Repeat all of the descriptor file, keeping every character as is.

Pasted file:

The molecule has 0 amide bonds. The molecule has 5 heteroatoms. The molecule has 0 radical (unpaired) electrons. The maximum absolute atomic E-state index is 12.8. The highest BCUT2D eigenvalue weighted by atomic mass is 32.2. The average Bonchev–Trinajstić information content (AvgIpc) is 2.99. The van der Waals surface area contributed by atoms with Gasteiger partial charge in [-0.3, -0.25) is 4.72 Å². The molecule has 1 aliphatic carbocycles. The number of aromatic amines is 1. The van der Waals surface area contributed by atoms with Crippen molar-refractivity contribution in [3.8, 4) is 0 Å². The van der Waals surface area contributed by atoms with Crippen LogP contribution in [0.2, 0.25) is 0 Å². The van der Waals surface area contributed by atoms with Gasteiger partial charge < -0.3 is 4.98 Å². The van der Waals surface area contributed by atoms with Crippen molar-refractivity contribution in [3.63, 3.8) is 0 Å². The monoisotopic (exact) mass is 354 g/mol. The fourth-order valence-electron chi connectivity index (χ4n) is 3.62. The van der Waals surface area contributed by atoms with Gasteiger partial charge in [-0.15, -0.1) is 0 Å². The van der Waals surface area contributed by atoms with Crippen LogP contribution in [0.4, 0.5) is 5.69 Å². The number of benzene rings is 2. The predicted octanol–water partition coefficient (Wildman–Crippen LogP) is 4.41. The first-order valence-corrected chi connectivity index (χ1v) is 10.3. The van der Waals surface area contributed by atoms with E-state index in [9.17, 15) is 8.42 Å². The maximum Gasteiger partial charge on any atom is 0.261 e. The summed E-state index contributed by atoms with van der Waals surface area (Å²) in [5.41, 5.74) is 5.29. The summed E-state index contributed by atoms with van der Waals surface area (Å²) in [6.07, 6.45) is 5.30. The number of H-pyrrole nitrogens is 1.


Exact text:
The molecule has 0 amide bonds. The molecule has 5 heteroatoms. The molecule has 0 radical (unpaired) electrons. The maximum absolute atomic E-state index is 12.8. The highest BCUT2D eigenvalue weighted by atomic mass is 32.2. The average Bonchev–Trinajstić information content (AvgIpc) is 2.99. The van der Waals surface area contributed by atoms with Gasteiger partial charge in [-0.3, -0.25) is 4.72 Å². The molecule has 1 aliphatic carbocycles. The number of aromatic amines is 1. The van der Waals surface area contributed by atoms with Crippen molar-refractivity contribution in [3.8, 4) is 0 Å². The van der Waals surface area contributed by atoms with Crippen LogP contribution in [0.2, 0.25) is 0 Å². The van der Waals surface area contributed by atoms with Gasteiger partial charge < -0.3 is 4.98 Å². The van der Waals surface area contributed by atoms with Crippen molar-refractivity contribution in [3.63, 3.8) is 0 Å². The monoisotopic (exact) mass is 354 g/mol. The fourth-order valence-electron chi connectivity index (χ4n) is 3.62. The van der Waals surface area contributed by atoms with Gasteiger partial charge in [-0.15, -0.1) is 0 Å². The van der Waals surface area contributed by atoms with Crippen LogP contribution in [0.4, 0.5) is 5.69 Å². The number of benzene rings is 2. The predicted octanol–water partition coefficient (Wildman–Crippen LogP) is 4.41. The first-order valence-corrected chi connectivity index (χ1v) is 10.3. The van der Waals surface area contributed by atoms with E-state index in [9.17, 15) is 8.42 Å². The maximum Gasteiger partial charge on any atom is 0.261 e. The summed E-state index contributed by atoms with van der Waals surface area (Å²) in [5.41, 5.74) is 5.29. The summed E-state index contributed by atoms with van der Waals surface area (Å²) in [6.07, 6.45) is 5.30. The number of H-pyrrole nitrogens is 1.